Harpole Rose Queen Parade
The history of the Rose Queen Parade goes back to the days just after the Second World War.
The headmaster at the time Mr Calderwood was being badgered to involve the children of the school in fundraising events for the village, but he was conscious that it may be seen as taking sides if the children raised money for one project and so could upset someone else.
The Welfare Association helped everyone in the parish so Mr Calderwood thought that this was something the children could be involved in raising funds for.
Various ideas were discussed on what could be celebrated, it was thought to stay away from May Day celebrations but to celebrate Queen Elizabeth’s Coronation in June 1953.
Much planning went into the June event which was to be based on the Rush Bearing Ceremonies of Westmorland, which was Mrs Calderwood’s birthplace, the ceremony involve children carrying baskets of flowers to the local church, the school thought that this procession would be a good idea and would be something that could involve all of the 80 pupils. The ‘queen’ was chosen by the older children, a tradition that has continued through to the present day.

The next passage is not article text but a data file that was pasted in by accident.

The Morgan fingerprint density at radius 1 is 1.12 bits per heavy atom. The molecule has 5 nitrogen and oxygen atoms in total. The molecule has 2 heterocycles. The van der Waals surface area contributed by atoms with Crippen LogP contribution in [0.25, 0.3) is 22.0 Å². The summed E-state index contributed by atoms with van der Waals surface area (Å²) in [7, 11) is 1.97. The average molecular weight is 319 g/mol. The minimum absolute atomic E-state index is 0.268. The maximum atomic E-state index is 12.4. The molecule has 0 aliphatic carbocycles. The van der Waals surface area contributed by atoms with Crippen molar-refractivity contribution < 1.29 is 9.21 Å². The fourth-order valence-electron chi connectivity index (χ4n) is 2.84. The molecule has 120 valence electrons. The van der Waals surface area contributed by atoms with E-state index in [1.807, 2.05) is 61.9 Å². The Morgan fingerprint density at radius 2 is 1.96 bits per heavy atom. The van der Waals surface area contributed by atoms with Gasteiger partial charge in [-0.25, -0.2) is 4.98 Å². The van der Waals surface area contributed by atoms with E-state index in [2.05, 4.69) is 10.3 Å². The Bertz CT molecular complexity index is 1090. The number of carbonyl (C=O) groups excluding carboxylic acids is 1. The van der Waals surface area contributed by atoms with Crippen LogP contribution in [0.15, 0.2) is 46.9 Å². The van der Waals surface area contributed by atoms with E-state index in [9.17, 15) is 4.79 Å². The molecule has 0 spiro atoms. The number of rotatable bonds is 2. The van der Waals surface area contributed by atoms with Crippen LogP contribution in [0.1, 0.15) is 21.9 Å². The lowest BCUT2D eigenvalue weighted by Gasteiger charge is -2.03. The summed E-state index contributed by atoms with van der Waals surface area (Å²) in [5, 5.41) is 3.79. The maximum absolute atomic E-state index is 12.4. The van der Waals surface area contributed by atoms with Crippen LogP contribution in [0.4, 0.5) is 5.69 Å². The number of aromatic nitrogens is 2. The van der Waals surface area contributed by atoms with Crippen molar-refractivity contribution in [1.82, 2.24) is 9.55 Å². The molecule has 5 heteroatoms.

A procession was planned which would go round the village streets led by the Silver Band, originally the procession would be led to Knights Close followed by Maypole and Country Dancing.
The Rose Queen led her attendants & supporters dressed in ivory and carrying fresh flowers both in her hair and in a basket, The Queen was pulled around the village on a cart by older boys & Dads, the cart would also be covered in flowers all donated by the villagers.
Today the Rose Queen Fete closely follows the traditions of previous years, although the cart is now sadly broken beyond repair, the cart was replaced with a milk float and recently a vintage car – how times have changed.
We now have a new ‘Rose Queen Cart’ which has been designed with the help of the school children, funded by FOHS and very kindly built by Ian Mockett.